CNN Photos

The grand illusion of Europe's invisible borders

Maureen O'Hare, CNNUpdated 14th August 2015
(CNN) — Italian photographer Valerio Vincenzo has spent the last eight years photographing the EU's internal boundaries: that's 26 countries and 16,500 kilometers of borders that can be freely crossed.
His serene images of abandoned customs houses and quiet beaches and woods raise questions about the authenticity of geographical boundaries and national identities.
His project "Borderline, the Frontiers of Peace" will be exhibited at the UNESCO headquarters in Paris in September.
He recently spoke with CNN about his project and desire for a "pre-1914 Europe" free of border controls.
Photographer Valerio Vincenzo
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CNN: Europe's Schengen Agreement is a pretty strange inspiration for an art project, isn't it?
Valerio Vincenzo: The Schengen Agreement led to the creation of the Schengen Area, which since 1995 has allowed Europeans to freely travel, live and work in many EU countries -- 26 as of today.
This was inconceivable during the Cold War and is probably the most important historical event in Europe since World War II.
I wanted to give visibility to this radical change.
CNN: Border zones aren't particularly photogenic, are they?
Vincenzo: I show images that are very different from what we tend to associate with the notion of borders: fences, barbed wire, patrols.
By showing very calm, peaceful border landscapes, I question the meaning nowadays of borderlines between countries.
I want to talk about the borders of the future, more than about the borders of the past.
CNN: Which was the first photograph in the series?
Vincenzo: The first was shot in 2007 and shows the customs house between France and Belgium, which has been converted into a chocolate shop.
When I started, I was interested in showing all the abandoned customs houses, but soon became more intrigued by landscape images of the borderline.
CNN: You used a 1964 Hasselblad with a 50mm lens. Why go vintage?
Vincenzo: I needed a sturdy camera that does not need batteries to work and that can produce an image with a very high resolution.
I also like the fact that each roll of film I use only has 12 pictures.
The less pictures I can shoot, the more I think before shooting!
“I want to talk about the borders of the future, more than about the borders of the past. ”
CNN: Do you have a favorite picture?
Vincenzo: The image of the border between Italy and Switzerland with the snow.
I like its simple and essential composition.
CNN: What opportunities have you enjoyed as a self-described member of the "Schengen generation"?
Vincenzo: I was born in Italy, I lived in France for the past 10 years and acquired French nationality, and now I am based in the Netherlands.
Without having to do any paperwork at all, I cannot only travel but also live and work at any time in any of the 26 countries of the Schengen Area.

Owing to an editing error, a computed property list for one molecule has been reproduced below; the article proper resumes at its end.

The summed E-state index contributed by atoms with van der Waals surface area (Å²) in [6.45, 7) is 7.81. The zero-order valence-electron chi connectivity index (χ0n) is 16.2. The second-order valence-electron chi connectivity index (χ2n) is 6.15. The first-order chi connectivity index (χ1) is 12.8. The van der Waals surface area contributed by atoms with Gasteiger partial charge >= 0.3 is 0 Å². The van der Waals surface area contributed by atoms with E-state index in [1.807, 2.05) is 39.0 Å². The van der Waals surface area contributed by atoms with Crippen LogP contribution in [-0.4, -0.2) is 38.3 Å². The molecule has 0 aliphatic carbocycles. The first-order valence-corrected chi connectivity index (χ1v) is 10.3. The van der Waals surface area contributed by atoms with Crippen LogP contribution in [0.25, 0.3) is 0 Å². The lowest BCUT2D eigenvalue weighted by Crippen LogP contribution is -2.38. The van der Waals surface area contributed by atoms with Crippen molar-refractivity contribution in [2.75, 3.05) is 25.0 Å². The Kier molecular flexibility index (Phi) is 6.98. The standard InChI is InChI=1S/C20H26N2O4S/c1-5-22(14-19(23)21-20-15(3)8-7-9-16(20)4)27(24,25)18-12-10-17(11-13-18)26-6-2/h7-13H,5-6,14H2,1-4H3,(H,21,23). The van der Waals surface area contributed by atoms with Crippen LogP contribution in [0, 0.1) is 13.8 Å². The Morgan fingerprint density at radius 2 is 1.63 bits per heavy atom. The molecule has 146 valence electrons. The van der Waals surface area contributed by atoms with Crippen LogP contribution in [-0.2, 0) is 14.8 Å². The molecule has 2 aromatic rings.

I still remember when I first moved to France in 1993, just before the Schengen Agreements: getting a residence permit was a nightmare.
CNN: The freedom to cross EU borders has been challenged by the current migrant crisis in Europe, particularly in your home countries of France and Italy.
Vincenzo: The temporary checks at the French-Italian border and the wall between Greece and Turkey, as well as the fences of the Spanish enclave of Melilla or the projected fence between Hungary and Serbia, make me sad and ashamed.
I think that we should learn from history; it has a lot to teach us.
Barriers between countries and walls between people might give the impression they solve the situation in the short term, but they actually have never been a long-term viable solution in Europe, as well in the rest of the world.
CNN: What's the solution?
Vincenzo: As Stefan Zweig recalled in his "World of Yesterday," before 1914, there were no passports, visas, permits or authorizations required, and everyone could freely travel around the world.
I know this sounds utopian nowadays, just as the Europe that I show in my pictures sounded utopian less than 50 years ago.
I strongly believe we should work today towards a pre-1914 free liberty of movement for everyone.
This should be a basic right of every individual.
CNN: A lot of your photographs feature people you met by chance along the borders.
Vincenzo: I met many people during this project.
I heard many stories linked to the former existence of borders: stories of families or couples split in two, stories of smuggling and stories of the adventurous lives of the former customs officers.
Collecting these stories is a whole other job that I hope somebody will do or is doing at the moment.
CNN: How was your recent trip to the edges of the EU?
Vincenzo: I traveled along the EU borders of Croatia and Romania.
From 2007 to 2013, I crossed Schengen borders more than a thousand times without ever having to show my ID, but on this trip, I was stopped by border controls numerous times.
I had the unpleasant impression of jumping back into a surreal and irrational past.
I am anticipating that these EU countries will join the Schengen Area in the years to come.
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